Anyone that ever had to train a machine learning model had to go through some parameter sweeping (a.k.a. hyper-parameter optimization) to find a sweet spot for algorithm parameters. For random forests the parameters in need of optimization could be the number of trees in the model and the number of features considered at each split, for a neural network, there is the learning rate, the number of hidden layers, the number of hidden units in each layer, and several other parameters.
Hyper-parameter optimization requires the use (and maybe the abuse) of a validation set on which you can’t trust your performance metrics anymore. In this sense it is like a second phase of learning, or an extension to the learning algorithm itself. The performance metric (or the objective function) can be visualized as a heat-map in the n-dimensional parameter-space or as a surface in an n+1-dimensional space (the dimension n+1 being the value of that objective function). The bumpier this surface is (the more local minima and saddle points it has), the harder it becomes to optimize these parameters. Here are a couple of illustrations for two such surfaces defined by two parameters, the first one is mostly well behaved:
While the second one is more bumpy and riddled with several local minima:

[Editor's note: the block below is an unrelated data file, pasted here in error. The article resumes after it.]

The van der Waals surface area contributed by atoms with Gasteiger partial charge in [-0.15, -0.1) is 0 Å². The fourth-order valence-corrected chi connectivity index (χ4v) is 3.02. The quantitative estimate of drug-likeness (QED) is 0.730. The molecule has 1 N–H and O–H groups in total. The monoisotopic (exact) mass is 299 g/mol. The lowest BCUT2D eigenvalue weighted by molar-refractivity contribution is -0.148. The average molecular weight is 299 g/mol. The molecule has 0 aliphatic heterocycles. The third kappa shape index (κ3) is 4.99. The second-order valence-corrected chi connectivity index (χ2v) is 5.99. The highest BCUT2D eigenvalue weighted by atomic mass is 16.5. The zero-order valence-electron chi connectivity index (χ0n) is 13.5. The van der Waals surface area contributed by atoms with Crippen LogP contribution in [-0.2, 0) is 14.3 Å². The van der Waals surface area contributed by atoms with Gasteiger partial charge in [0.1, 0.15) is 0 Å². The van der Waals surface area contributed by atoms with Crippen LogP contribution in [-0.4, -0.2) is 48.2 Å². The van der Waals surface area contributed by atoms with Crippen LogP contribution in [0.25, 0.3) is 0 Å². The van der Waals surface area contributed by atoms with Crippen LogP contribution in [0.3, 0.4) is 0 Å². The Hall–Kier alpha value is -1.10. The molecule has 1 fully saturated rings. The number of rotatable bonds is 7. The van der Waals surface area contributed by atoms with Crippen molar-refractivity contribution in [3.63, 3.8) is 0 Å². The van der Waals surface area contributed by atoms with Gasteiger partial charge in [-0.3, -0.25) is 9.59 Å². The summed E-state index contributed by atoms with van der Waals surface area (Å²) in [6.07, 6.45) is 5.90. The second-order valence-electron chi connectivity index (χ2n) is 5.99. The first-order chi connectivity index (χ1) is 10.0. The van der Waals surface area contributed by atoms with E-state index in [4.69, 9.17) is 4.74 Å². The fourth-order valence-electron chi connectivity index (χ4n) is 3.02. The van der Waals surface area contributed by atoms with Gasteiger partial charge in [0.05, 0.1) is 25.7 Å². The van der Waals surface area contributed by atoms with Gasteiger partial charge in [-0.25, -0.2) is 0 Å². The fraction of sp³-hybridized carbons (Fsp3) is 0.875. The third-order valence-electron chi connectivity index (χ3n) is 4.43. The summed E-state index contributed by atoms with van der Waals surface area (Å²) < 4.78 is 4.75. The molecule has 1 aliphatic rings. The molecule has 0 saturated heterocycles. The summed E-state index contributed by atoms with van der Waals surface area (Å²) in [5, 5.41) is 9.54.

The most common method at selecting algorithm parameters is by far the ubiquitous grid-search. In fact, the word “parameter sweep” actually refers to performing a grid search but has also become synonymous with performing parameter optimization. Grid-search is performed by simply picking a list of values for each parameter, and trying out all possible combinations of these values. This might look methodical and exhaustive. But in truth even a random search of the parameter space can be MUCH more effective than a grid search!
This amazing paper by Bergstra et al. claims that a random search of the parameter space is guaranteed to be more effective than grid search (and quite competitive in comparison with more sophisticated techniques).
Surprising, ha? Why should random search be better than the much more robust-looking grid-search? Here is why:
The idea is that in most cases the bumpy surface of the objective function is not as bumpy in all dimensions. Some parameters have much less effect on the cost function than others, if the importance of each parameter is known, this can be encoded in the number of values picked for each parameter in the grid-search. But that’s not typically the case, and anyway, just using random search allows the exploration of more values for each parameter, given the same amount of trials:
(The beautiful illustration is taken from the same paper referenced above)
More elaborate ways of optimizing algorithm hyper-parameters exist, in fact whole start-ups have been built around the idea (one of them recently acquired by twitter). A couple of libraries and several research papers tackle the problem, but for me, random sweeps are good enough for now.